Both the stalking bordering bestial presence of Amongst Enemies and the incendiary incitement of Selfinflicted Slavery continue to whip up the senses and appetite for their riveting and richly assertive declarations, the first equipped with enslaving grooves and a heavy duty riffery around again impressing vocals that chains down and ignites the passions whilst its successor also unveiling a groove potency recruits a full submission whilst flaunting melodic and rhythmic allurement within a tsunami of intensity that easily steals thoughts and instinctive allegiance.

     The heat is turned up even further with the unbridled assault of Killers Deserve to Die, its thrash bred charge a ravaging coaxing into a full bodied soak of militant combativeness and gladiatorial sonic adventure matched by the now expected unyielding vocal passion of Peter Bains. The excellent if too short song again is bred from a unity between the quartet in skill and invention which explodes into mouthwatering aural rages leaving only satisfaction and hunger for more in their wake, a greed soon given more healthy sustenance by the ruggedly forceful and uncompromisingly driven You & I and the more predatory gaited if less dramatic Grounded. Both tracks create another cyclone of inventive and merciless entrapment which invigorate and accelerate the emotions into unrestrained satisfaction, something which equally applies to the whole release.

    The second of the just mentioned tracks does not quite match up to the peaks before and the same applies to the thick and slowly moving Keep ‘Em Down, a smouldering almost overbearing sonic dispute and rhythmic altercation which builds its bulk until expanding into a muscular avalanche of intensity and evocative melodically honed atmospheres. Like its predecessor the thunderous encounter leaves only the fullest impressive suasion but just cannot quite reach the heights set previously. Nevertheless both and especially the latter shows how intensive and extensive the band and their creativity can be and go deeper into ahead.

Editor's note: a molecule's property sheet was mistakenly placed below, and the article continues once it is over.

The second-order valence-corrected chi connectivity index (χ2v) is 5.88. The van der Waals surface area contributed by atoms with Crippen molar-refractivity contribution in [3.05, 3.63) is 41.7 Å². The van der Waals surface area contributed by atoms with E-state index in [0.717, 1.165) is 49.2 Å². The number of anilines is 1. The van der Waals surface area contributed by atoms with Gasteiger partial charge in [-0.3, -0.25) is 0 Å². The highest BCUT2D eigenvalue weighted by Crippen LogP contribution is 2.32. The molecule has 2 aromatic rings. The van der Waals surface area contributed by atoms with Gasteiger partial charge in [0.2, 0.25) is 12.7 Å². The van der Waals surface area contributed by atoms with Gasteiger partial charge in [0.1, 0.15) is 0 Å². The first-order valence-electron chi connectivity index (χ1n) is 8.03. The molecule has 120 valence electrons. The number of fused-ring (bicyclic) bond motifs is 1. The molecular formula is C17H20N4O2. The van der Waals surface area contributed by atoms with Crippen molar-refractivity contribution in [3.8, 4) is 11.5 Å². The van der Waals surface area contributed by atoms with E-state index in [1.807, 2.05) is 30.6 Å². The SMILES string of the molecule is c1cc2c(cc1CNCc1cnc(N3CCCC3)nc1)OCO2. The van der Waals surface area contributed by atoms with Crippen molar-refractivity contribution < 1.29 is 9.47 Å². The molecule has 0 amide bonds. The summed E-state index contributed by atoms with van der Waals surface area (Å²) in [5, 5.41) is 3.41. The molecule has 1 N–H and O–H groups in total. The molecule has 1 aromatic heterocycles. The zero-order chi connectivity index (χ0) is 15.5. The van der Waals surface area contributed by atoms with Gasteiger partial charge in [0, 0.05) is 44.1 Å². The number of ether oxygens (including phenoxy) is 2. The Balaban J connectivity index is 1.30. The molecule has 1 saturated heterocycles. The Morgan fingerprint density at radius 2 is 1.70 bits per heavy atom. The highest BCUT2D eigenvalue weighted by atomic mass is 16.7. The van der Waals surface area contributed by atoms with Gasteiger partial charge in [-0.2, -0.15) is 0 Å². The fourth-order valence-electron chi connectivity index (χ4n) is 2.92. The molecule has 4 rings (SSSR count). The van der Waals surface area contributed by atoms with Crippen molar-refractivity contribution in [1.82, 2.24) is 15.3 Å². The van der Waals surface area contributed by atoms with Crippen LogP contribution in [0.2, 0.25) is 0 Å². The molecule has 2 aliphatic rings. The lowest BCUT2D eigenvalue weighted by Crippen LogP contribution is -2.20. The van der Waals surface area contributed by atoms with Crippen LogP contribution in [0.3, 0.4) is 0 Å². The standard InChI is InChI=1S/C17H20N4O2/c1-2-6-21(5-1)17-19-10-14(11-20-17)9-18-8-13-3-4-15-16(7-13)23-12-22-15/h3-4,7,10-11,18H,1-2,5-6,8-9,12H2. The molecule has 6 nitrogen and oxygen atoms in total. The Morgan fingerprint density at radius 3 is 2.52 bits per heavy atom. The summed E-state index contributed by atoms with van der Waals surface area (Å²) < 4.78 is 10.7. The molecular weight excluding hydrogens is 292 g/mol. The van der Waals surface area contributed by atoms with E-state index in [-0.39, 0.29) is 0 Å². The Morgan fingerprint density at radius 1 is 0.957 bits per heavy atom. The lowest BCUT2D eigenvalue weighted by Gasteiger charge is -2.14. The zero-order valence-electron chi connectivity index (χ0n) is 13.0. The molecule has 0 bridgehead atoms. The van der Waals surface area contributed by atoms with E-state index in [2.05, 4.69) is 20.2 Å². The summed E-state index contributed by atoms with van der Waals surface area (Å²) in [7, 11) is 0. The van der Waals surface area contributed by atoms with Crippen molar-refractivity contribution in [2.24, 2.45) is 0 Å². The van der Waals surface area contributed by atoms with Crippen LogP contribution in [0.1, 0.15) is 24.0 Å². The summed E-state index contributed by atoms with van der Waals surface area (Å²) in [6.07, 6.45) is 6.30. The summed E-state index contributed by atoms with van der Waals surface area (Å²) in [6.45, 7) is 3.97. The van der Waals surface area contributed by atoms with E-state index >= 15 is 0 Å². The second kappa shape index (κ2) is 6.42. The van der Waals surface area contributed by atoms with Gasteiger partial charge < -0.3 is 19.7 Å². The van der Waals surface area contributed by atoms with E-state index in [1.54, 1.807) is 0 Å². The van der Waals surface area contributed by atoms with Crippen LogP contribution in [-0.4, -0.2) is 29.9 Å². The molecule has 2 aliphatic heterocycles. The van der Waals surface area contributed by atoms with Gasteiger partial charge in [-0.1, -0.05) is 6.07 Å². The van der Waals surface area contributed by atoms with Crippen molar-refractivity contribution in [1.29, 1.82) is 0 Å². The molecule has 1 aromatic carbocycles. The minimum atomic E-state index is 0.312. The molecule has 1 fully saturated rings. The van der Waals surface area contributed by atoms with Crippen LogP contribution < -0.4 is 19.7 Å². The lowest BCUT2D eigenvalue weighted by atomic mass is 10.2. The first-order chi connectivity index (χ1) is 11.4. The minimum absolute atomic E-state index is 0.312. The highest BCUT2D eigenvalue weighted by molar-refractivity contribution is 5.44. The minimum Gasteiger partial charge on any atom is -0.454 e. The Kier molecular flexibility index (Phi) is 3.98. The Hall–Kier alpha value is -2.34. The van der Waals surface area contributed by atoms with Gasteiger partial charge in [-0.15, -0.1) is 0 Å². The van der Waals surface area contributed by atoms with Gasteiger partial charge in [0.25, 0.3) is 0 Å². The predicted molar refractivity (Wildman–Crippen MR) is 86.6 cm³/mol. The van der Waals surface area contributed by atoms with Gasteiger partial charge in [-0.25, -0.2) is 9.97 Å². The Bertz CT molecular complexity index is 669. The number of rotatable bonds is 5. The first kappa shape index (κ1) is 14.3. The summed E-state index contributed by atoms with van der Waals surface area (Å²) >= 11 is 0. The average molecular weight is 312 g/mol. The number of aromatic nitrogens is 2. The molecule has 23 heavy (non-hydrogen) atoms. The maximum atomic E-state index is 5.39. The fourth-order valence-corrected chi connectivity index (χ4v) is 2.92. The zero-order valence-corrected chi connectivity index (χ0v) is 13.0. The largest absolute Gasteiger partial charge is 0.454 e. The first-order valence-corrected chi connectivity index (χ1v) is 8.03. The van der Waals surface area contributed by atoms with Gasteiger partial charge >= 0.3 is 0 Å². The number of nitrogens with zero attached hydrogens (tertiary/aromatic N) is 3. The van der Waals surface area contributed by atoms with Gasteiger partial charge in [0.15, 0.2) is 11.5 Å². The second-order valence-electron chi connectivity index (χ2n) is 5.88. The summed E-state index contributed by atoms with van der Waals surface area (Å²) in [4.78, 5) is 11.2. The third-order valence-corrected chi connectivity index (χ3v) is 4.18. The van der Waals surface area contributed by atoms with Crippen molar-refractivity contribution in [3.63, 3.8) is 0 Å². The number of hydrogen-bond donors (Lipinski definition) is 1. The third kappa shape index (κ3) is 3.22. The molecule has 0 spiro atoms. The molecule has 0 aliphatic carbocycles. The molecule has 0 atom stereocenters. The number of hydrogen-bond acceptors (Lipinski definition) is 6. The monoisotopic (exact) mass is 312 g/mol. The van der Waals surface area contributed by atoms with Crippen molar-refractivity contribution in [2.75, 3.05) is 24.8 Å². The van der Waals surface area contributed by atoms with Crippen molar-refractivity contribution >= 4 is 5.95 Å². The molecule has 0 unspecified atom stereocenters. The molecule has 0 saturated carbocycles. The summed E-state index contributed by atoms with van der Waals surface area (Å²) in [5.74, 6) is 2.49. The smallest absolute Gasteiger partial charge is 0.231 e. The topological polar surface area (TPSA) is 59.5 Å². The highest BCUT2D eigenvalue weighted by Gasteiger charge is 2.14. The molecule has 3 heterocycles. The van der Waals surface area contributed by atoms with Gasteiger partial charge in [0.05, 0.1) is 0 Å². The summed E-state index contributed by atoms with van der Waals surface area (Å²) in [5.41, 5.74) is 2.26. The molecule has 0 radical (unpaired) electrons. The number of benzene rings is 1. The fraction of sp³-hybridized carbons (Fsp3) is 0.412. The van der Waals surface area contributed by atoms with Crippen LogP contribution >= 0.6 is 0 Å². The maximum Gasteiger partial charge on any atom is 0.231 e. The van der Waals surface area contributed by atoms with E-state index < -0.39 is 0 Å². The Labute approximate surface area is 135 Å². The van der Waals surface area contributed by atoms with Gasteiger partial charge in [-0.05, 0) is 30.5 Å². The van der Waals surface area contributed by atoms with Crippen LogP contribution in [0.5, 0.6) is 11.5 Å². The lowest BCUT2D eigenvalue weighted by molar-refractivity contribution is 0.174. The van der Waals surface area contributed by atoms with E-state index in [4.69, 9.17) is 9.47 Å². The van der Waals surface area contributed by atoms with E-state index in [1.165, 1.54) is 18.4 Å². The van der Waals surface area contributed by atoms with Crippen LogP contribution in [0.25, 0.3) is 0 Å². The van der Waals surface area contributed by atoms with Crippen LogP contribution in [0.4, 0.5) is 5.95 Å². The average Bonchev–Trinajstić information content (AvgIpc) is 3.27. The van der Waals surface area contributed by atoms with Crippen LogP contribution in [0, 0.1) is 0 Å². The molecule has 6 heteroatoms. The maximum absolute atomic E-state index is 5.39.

The album closes on the hellacious Racist, a track which incinerates and seduces senses and imagination with an intertwining intent wrapped in more fearsomely addictive grooves. It is a corrosive and deviously inventive not forgetting addictive and climactic end to an equally stunning album. Though yet to maybe discover a truly unique sound, I Will Tear This World Apart could well be the next big force to break out of Norway on the evidence of their first assault, though whether the world is ready for such nasty goodness we will have to see.